Every year at Camp Full Monte we diligently record the yield from our organic vegetable garden. As the season progresses it is easy to forget what grew well and what didn’t grow so well last year. Some might argue we focus a little too much on yield. For us, it’s served as a good indicator of the overall health and well being of our garden. Sure, there is still a lot of gut feel, intuition that comes into play when you’re gardening organically. We’re no experts and maybe much of what we do is flawed in a wider context but we’ve come to know our own little patch with its own quirks and exceptions to the rules. It’s a constant learning process. Having data to draw on can really help that process.
But it has to be easy. Especially if, like us, you have a campsite to run or a “day” job. The great thing about measuring yield is it’s pretty easy. All you need is a set of kitchen scales and a sturdy notebook with a pen, preferably attached to the notebook! Your first stop after leaving the garden is the notebook. Don’t leave it until later. You’ll forget! Date your entry, describe what you picked and how much. Don’t read to much into it right now. You’ve got all winter to look at your data. As long as you’ve learned the lessons by the time the next growing season comes round you’re done and you can pass harvest to the chef!
“Really???” I hear you say. I’m not sure I can be arsed. Why does it matter? You sow, you grow you eat, you enjoy. Well here are 5 reasons why we think it’s important.
Enjoyable though it is, maintaining an organic vegetable garden takes time and energy. Even the most enthusiastic veg grower will at some point in the year face tasks with diminished enthusiasm. One of our pet hates has to be washing and storing pots. Watering is another. It’s nice to be able to remind your self that those pots nurtured seedlings that went on to yield over 70 kilos of tomatoes. Well worth the effort. As you stand over your onion rows with a hose it’s nice to think that, based on last year’s results, you’re nurturing a yield that should last until March the following year.
2. Reality check.
A sudden flush of produce from the garden can leave a lasting memory that distorts the truth. It can leave you believing a certain vegetable did well, when in truth, across the whole season it wasn’t so great. The reverse is true for things that crop over a long period of time. If you harvest little and often as the kitchen demands, it’s easy to lose sight of how well the crop performed overall. Yield is a way of putting a number on it.
3. Connecting the dots.
In the dark mid-winter when we gardeners normally have more time on our hands, it is useful to skip through your notes looking for connections between yield and the many factors that can influence it. The weather for example, your feeding and watering approach. You’ll go into next season better informed and with a greater chance of success.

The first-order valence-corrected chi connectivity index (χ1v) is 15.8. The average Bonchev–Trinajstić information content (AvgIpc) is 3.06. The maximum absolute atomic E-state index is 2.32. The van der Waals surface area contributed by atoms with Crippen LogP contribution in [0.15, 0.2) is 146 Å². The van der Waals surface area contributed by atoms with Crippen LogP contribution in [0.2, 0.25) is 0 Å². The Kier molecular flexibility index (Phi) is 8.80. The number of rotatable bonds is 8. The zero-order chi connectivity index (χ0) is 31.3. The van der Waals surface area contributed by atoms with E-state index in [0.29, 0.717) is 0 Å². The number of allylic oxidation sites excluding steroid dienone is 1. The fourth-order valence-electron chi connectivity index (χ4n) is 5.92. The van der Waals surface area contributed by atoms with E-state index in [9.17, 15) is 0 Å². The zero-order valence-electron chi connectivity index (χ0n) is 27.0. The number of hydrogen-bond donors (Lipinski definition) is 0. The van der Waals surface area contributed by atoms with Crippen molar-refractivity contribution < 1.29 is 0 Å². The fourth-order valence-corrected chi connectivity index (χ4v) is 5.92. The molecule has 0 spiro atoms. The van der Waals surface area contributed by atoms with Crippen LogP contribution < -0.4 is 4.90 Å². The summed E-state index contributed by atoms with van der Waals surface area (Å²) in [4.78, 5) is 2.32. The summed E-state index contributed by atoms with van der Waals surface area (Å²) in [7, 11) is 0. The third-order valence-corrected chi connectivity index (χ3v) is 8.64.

4. Choosing what to plant.
When it comes to deciding what to plant, a wide range of influences can drive that decision. Keeping a record of your yield gives you the opportunity to take a fresh look at those decisions. At Camp Full Monte availability and price of veg from local markets is a big driver. Potatoes for example. I’ve never tasted potatoes as flavoursome as those grown & available locally. They’re cheap too. So why bother growing them? They take up a lot of planting space & don’t save you much money. Marrows on the other hand are not so common here. At first we thought that they just weren’t suited to our climate. Experimenting with a few seeds from the UK and measuring yield proved they are worth it. Better yet, saving a few seeds for the following year and measuring yield from those seeds has demonstrated that our own seeds do just as well as those originally purchased.
5. Choosing the right spot
Year on year, we try to rotate what we grow in any one spot. Collective gardening wisdom tells us you should try to follow a succession/rotation pattern, Legumes (beans peas etc) followed by root crops (carrots onions etc) followed by fruits (tomatoes, peppers, squashes) followed by leaf (salads herbs). Our yield records have proved that sometimes, despite rotation, our yield has suffered because we’ve kept to this pattern religiously instead of considering other factors like soil type or shade vs full sun. Certain crops will always do well in particular spots.
What we learned in 2017
It was not a particularly good year for us. The weather was brutally hot, we had little or no rainfall and we planted much more intensively. Overall our yields were down but there were a few star performers.
In our next post we’ll be publishing a summary of our 2017 yield data. We’ll be taking a closer look at what we learned from this data and how it will influence our planting strategy for 2018.
In the meantime, please we’d be interested to hear how you measure success in your garden. Add your comments below.